As in all magic squares, the totals of the numbers in the rows, columns and diagonals make a ‘magic constant’ – in this case 34. Durer’s Square, however, sees the magic constant appearing in lots of ways, all of which have describable patterns. For example, the 4 corner numbers 16, 13, 4 and 1 or the 4 central numbers 10, 11, 6 and 7. Amazingly this image was made in 1514, which is recorded by the central two numbers on the bottom row. This square can provide HOURS of exploration for children, whilst giving them LOTS of practise on mentally adding four 2-digit numbers.
This animated image of the fractal pattern of Sierpinski’s Triangle has lots of interesting properties which can be explored. This includes constructing and repeating patterns of equilateral triangles, exploring symmetry, securing understanding of the properties of triangles, exploring repetition and number patterns, exploring infinite sequences….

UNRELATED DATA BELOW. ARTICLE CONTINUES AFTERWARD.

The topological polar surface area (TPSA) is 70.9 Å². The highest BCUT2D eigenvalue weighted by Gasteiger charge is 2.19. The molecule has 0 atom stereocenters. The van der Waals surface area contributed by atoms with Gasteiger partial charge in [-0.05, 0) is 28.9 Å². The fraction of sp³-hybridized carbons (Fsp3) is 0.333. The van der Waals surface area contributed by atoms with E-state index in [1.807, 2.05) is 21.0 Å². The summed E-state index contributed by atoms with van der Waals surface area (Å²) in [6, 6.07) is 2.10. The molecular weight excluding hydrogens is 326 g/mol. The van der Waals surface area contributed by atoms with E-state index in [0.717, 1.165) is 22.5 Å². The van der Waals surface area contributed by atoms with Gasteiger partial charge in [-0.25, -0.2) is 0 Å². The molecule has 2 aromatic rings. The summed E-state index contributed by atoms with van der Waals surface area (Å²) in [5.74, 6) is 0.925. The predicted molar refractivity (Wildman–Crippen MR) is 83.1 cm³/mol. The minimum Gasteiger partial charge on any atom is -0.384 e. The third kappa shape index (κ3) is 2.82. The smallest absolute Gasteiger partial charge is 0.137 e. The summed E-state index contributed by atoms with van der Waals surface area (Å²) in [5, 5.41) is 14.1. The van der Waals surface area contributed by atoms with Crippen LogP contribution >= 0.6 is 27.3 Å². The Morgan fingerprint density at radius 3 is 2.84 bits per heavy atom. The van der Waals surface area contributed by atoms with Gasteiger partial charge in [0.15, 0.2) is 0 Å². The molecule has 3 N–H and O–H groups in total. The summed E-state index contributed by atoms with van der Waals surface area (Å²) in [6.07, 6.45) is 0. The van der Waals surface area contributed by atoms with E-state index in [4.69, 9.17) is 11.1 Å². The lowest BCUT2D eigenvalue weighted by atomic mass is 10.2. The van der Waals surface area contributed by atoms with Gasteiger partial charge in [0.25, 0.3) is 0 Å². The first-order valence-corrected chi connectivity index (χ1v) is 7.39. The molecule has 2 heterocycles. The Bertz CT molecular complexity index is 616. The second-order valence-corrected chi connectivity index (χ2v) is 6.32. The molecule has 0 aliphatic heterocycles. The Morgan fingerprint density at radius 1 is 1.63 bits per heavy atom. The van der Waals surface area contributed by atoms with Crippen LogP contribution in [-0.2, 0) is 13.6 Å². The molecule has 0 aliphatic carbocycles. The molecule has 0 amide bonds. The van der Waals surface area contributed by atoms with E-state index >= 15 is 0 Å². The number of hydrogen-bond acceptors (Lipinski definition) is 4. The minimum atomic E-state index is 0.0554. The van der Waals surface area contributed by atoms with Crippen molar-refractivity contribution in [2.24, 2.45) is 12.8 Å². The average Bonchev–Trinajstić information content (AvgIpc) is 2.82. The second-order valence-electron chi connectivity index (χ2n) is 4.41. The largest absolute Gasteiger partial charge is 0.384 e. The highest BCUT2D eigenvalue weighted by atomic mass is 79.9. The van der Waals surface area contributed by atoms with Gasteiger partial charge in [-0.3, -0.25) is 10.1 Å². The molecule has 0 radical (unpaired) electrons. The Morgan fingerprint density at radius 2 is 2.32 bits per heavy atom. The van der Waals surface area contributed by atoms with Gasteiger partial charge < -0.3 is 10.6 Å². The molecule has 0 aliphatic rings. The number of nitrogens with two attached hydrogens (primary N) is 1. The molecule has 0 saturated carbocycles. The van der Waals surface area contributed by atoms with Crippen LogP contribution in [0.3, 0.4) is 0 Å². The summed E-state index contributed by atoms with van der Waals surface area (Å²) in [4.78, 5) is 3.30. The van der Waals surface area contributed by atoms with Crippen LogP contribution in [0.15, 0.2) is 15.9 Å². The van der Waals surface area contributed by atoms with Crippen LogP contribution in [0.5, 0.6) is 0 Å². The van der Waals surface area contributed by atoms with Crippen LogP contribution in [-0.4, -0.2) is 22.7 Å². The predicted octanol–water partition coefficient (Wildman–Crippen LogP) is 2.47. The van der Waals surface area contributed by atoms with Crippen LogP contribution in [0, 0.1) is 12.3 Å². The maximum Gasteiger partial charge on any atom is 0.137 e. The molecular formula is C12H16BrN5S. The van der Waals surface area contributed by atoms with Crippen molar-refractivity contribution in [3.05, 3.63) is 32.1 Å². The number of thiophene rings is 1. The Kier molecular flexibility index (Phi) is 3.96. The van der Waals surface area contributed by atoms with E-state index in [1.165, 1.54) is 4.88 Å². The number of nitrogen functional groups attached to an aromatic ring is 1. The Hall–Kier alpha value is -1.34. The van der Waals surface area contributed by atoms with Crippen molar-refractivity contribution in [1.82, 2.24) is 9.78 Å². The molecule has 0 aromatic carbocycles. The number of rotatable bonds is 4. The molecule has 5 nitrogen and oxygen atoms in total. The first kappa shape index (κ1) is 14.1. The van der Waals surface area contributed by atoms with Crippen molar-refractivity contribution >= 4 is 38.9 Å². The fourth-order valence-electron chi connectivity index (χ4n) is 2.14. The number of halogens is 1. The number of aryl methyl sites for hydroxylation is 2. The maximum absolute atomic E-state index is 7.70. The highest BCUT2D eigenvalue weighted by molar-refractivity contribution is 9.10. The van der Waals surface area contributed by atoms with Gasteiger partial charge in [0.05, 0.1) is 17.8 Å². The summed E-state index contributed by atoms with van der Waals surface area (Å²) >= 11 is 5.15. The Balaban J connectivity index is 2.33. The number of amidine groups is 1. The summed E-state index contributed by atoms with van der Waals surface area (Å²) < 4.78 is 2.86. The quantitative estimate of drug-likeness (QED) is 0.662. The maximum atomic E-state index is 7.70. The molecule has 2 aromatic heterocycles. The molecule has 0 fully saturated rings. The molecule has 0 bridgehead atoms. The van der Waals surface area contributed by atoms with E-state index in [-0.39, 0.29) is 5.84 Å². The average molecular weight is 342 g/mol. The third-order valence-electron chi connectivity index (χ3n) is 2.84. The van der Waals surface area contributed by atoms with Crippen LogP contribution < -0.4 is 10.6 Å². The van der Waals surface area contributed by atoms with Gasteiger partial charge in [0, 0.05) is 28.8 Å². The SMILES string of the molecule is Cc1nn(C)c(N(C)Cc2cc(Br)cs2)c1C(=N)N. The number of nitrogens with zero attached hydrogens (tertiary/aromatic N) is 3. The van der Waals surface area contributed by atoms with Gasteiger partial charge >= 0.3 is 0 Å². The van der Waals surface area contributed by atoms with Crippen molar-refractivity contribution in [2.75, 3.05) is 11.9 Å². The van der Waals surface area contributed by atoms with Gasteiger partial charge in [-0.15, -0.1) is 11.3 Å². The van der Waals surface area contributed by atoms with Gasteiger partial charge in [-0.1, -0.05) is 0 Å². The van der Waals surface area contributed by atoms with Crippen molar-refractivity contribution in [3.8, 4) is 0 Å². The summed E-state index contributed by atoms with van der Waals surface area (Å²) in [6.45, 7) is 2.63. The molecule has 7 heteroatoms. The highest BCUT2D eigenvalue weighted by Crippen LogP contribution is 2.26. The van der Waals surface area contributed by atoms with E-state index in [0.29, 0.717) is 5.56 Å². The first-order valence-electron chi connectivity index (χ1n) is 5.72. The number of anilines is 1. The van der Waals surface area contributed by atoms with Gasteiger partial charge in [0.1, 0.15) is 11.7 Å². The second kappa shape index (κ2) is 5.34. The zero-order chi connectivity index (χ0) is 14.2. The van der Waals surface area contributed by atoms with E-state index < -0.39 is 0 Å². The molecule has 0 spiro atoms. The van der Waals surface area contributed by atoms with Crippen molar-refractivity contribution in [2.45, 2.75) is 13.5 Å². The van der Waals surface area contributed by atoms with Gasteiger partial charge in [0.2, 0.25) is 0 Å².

Finally to return to Pascal. Here is part of his famous triangle
Children can be provided with the following image to explore and help them to understand how Pascal’s Triangle works.
Once they have discovered and continued the pattern there are a wealth of other patterns and possibilities to explore; including finding the triangular numbers (1,3,6,10…) and explaining how these are made. The triangular numbers also record the total number of numbers in Pascal’s Triangle when each new row is added!